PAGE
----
Egypt Sentences Activist Alaa Abdel Fatah to 5 Years in Prison

Alaa Abdel Fatah was a prominent figure in the 2011 revolution that ousted former President Hosni Mubarak. The activist’s family have long decried the conditions of his years-long detention.

A court in Cairo sentenced Egyptian activist Alaa Abdel Fattah to five years in prison, his family confirmed on Monday.

The activist, who had been previously imprisoned for five years, was a major figure in the 2011 revolution, which led to the ouster of long-time former President Hosni Mubarak who had held power for three decades.

What is the latest?

Abdel Fattah has been held in detention since 2019 along with two others who were charged with “broadcasting false news.”

The other two convicted on Monday were the activist’s lawyer Mohamed al-Baqer and the blogger Mohamed “Oxygen” Ibrahim.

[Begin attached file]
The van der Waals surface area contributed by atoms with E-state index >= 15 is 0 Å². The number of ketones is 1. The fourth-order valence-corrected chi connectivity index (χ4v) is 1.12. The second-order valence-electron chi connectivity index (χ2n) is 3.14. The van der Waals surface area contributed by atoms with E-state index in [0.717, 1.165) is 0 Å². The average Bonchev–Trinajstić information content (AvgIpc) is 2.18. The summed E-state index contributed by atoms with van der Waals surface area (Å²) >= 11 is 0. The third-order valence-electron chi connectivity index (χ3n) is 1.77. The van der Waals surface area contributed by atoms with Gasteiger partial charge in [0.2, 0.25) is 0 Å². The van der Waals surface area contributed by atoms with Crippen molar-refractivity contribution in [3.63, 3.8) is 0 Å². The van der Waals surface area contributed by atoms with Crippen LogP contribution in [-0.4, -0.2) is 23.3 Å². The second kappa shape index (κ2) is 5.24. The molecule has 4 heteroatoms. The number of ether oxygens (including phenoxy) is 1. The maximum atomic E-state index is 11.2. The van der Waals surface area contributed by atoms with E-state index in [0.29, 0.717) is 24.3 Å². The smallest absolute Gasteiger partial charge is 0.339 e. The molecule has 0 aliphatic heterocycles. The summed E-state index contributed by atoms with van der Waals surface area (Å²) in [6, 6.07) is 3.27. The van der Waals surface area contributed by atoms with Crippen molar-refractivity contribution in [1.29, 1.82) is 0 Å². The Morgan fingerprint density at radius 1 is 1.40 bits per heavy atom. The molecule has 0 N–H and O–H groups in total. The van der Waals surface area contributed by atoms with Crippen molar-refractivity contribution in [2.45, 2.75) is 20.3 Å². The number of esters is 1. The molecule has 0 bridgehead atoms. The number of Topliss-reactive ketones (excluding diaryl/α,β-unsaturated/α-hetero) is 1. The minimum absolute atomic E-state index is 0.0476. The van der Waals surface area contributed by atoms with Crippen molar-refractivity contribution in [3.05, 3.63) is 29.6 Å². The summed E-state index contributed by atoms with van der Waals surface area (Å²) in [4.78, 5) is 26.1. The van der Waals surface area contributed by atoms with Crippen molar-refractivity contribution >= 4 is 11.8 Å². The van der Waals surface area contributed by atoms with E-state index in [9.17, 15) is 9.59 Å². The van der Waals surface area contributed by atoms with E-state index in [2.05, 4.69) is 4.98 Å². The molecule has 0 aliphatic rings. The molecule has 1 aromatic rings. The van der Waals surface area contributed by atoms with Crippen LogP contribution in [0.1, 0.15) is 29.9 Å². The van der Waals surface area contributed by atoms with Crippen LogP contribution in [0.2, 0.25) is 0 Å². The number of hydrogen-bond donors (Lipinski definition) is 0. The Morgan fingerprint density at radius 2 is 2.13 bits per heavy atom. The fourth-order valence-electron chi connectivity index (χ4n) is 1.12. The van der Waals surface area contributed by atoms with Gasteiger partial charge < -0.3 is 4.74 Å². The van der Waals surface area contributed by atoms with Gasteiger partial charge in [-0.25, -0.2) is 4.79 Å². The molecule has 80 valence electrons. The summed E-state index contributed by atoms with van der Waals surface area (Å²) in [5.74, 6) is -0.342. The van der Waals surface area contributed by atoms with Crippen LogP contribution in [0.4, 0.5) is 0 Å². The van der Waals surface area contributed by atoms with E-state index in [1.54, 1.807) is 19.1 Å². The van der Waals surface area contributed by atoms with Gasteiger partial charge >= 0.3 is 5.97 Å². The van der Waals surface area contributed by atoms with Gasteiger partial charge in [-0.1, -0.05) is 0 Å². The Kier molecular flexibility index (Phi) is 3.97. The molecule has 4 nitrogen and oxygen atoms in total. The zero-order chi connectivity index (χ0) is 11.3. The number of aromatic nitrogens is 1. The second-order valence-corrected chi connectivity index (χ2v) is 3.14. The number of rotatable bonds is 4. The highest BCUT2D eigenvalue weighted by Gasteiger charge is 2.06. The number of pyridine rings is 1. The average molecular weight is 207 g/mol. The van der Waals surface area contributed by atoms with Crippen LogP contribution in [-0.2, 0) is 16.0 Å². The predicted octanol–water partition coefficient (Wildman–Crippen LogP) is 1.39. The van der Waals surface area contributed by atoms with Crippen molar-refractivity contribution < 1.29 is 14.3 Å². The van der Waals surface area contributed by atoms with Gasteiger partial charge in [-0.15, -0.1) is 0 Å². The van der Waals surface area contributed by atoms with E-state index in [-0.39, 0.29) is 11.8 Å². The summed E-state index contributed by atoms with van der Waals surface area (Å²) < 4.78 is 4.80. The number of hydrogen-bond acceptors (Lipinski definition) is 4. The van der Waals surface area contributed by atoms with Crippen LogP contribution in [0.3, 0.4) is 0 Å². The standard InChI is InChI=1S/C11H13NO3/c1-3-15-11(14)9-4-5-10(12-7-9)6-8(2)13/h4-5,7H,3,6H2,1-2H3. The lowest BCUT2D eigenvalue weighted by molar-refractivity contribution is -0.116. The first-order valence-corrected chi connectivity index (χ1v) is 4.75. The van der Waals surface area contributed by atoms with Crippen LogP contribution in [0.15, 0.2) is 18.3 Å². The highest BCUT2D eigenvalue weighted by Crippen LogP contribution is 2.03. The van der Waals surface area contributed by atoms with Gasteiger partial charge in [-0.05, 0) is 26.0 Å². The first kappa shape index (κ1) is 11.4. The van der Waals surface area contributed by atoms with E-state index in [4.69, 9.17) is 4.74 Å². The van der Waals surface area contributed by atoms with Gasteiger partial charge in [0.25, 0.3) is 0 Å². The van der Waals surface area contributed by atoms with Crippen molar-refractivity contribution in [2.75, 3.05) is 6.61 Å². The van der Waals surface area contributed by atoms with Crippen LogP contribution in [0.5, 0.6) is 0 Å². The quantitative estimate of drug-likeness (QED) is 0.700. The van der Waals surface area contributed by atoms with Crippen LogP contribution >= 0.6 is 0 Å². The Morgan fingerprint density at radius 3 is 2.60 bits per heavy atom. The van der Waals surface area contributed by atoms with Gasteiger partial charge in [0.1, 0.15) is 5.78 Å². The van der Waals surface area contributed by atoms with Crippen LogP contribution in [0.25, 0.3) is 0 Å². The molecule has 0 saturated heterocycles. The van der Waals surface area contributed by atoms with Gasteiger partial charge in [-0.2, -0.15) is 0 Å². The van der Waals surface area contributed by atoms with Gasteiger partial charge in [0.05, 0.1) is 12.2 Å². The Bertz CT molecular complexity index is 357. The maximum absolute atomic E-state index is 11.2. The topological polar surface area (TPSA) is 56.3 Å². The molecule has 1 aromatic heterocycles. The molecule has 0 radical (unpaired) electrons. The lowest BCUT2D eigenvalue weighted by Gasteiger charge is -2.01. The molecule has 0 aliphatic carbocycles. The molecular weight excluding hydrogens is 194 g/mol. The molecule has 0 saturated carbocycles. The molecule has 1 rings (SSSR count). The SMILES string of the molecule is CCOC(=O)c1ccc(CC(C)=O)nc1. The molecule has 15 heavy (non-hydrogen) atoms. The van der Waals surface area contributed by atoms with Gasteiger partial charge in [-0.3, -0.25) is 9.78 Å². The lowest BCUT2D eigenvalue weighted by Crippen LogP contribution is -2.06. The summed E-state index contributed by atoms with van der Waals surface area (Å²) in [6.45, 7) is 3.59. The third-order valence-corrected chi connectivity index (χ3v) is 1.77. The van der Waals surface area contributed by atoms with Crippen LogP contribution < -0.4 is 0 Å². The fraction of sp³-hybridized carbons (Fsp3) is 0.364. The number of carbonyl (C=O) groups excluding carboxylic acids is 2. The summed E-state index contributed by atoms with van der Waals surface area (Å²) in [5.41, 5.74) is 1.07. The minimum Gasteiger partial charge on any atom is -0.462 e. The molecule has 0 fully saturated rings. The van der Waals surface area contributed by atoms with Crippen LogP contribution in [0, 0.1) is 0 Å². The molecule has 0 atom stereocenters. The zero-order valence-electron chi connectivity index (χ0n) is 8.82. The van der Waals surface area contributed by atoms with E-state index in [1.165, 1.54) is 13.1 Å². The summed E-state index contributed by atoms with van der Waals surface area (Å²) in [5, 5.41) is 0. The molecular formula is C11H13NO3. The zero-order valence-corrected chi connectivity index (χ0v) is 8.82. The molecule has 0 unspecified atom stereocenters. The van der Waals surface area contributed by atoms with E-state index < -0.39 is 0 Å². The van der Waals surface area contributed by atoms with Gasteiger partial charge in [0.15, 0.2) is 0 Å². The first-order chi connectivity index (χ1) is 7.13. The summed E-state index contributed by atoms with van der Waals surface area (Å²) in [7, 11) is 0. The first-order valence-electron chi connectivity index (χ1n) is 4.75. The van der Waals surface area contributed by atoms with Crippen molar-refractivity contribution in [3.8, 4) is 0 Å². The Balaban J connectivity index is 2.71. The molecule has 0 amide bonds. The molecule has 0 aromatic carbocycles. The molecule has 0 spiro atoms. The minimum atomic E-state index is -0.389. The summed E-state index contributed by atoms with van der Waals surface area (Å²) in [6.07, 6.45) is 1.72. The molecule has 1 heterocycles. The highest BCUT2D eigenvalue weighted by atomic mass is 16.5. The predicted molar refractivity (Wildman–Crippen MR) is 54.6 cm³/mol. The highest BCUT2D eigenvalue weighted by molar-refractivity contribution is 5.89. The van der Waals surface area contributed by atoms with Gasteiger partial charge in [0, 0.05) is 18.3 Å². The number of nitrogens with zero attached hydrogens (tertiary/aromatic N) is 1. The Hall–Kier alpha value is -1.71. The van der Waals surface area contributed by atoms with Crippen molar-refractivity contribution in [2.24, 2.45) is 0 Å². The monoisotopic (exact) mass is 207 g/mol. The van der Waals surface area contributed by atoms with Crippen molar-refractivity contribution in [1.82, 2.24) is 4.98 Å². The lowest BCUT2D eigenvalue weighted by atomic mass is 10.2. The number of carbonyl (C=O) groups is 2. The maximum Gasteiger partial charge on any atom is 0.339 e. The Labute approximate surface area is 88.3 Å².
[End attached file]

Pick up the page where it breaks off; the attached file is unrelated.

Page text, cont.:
“Alaa was sentenced to five years, Baqer four years and Mohamed Oxygen four years,” the activist’s sister Mona Seif wrote on Twitter.

“The judge was too cowardly to even inform us,” she added.

Judicial sources confirmed the verdict to Reuters news agency and AFP.

The rulings cannot be appealed, but require final approval by Egyptian President Abdel Fattah el-Sisi.

Ahead of Monday’s verdict the German government called for a “fair trial” and the release of the three men. Egypt slammed the statement from Berlin as “a blatant and unjustified meddling in Egyptian internal affairs.”

Who is Alaa Abdel Fattah?

Abdel Fattah is a blogger and computer programmer who became a high-profile activist during the 2011 revolution in Egypt. He mobilized youths online in the uprising that ousted Mubarak.

His family family have long criticized the conditions of his pre-trial detention.

“He is denied access to books, a radio, a watch, and he is banned from walking [outside his prison cell]. He does not leave his prison cell at all except of when we visit him or if he is going to prosecution or court,” his mother Leila Soueif said ahead of the hearing.

Under Egyptian law, the pre-trial detentions are allowed to last up to two years, but often last much longer.

Rights groups say that tens of thousands of people have been jailed amid a wide-reaching crackdown on political dissent under President el-Sisi.

rs/aw (AFP, Reuters)


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